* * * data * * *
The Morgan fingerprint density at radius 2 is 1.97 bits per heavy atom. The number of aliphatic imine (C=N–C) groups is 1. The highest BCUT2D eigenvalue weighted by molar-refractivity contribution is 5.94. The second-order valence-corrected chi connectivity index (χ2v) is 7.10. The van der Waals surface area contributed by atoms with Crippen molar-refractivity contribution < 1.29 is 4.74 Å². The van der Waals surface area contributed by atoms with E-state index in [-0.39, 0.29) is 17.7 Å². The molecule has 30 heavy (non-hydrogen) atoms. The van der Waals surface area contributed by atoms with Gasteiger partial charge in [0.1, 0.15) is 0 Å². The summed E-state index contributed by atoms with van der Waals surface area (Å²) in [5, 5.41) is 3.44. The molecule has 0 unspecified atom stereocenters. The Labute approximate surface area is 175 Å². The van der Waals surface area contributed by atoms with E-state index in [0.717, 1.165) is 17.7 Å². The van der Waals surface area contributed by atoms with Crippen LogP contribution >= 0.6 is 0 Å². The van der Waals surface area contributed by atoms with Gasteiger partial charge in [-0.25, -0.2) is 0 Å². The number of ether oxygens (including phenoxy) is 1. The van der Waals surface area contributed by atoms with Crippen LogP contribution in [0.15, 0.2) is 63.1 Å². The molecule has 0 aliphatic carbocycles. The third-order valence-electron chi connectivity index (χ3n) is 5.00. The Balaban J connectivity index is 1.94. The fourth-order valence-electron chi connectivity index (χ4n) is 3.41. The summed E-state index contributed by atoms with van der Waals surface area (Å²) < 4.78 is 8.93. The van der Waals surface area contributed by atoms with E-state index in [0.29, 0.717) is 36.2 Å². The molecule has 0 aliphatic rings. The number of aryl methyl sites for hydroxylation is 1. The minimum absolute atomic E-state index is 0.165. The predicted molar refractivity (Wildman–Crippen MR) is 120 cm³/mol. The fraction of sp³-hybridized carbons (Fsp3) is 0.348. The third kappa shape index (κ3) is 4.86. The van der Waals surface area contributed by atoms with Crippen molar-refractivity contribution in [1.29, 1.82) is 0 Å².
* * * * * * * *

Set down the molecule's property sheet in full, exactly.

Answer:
The Morgan fingerprint density at radius 2 is 1.97 bits per heavy atom. The number of aliphatic imine (C=N–C) groups is 1. The highest BCUT2D eigenvalue weighted by molar-refractivity contribution is 5.94. The second-order valence-corrected chi connectivity index (χ2v) is 7.10. The van der Waals surface area contributed by atoms with Crippen molar-refractivity contribution < 1.29 is 4.74 Å². The van der Waals surface area contributed by atoms with E-state index in [-0.39, 0.29) is 17.7 Å². The molecule has 30 heavy (non-hydrogen) atoms. The van der Waals surface area contributed by atoms with Gasteiger partial charge in [0.1, 0.15) is 0 Å². The summed E-state index contributed by atoms with van der Waals surface area (Å²) in [5, 5.41) is 3.44. The molecule has 0 unspecified atom stereocenters. The Labute approximate surface area is 175 Å². The van der Waals surface area contributed by atoms with E-state index in [0.717, 1.165) is 17.7 Å². The van der Waals surface area contributed by atoms with Crippen LogP contribution >= 0.6 is 0 Å². The van der Waals surface area contributed by atoms with Gasteiger partial charge in [-0.25, -0.2) is 0 Å². The number of ether oxygens (including phenoxy) is 1. The van der Waals surface area contributed by atoms with Crippen LogP contribution in [0.15, 0.2) is 63.1 Å². The molecule has 0 aliphatic carbocycles. The third-order valence-electron chi connectivity index (χ3n) is 5.00. The Balaban J connectivity index is 1.94. The fourth-order valence-electron chi connectivity index (χ4n) is 3.41. The summed E-state index contributed by atoms with van der Waals surface area (Å²) < 4.78 is 8.93. The van der Waals surface area contributed by atoms with E-state index in [0.29, 0.717) is 36.2 Å². The molecule has 0 aliphatic rings. The number of aryl methyl sites for hydroxylation is 1. The minimum absolute atomic E-state index is 0.165. The predicted molar refractivity (Wildman–Crippen MR) is 120 cm³/mol. The fraction of sp³-hybridized carbons (Fsp3) is 0.348. The third kappa shape index (κ3) is 4.86. The van der Waals surface area contributed by atoms with Crippen molar-refractivity contribution in [1.29, 1.82) is 0 Å².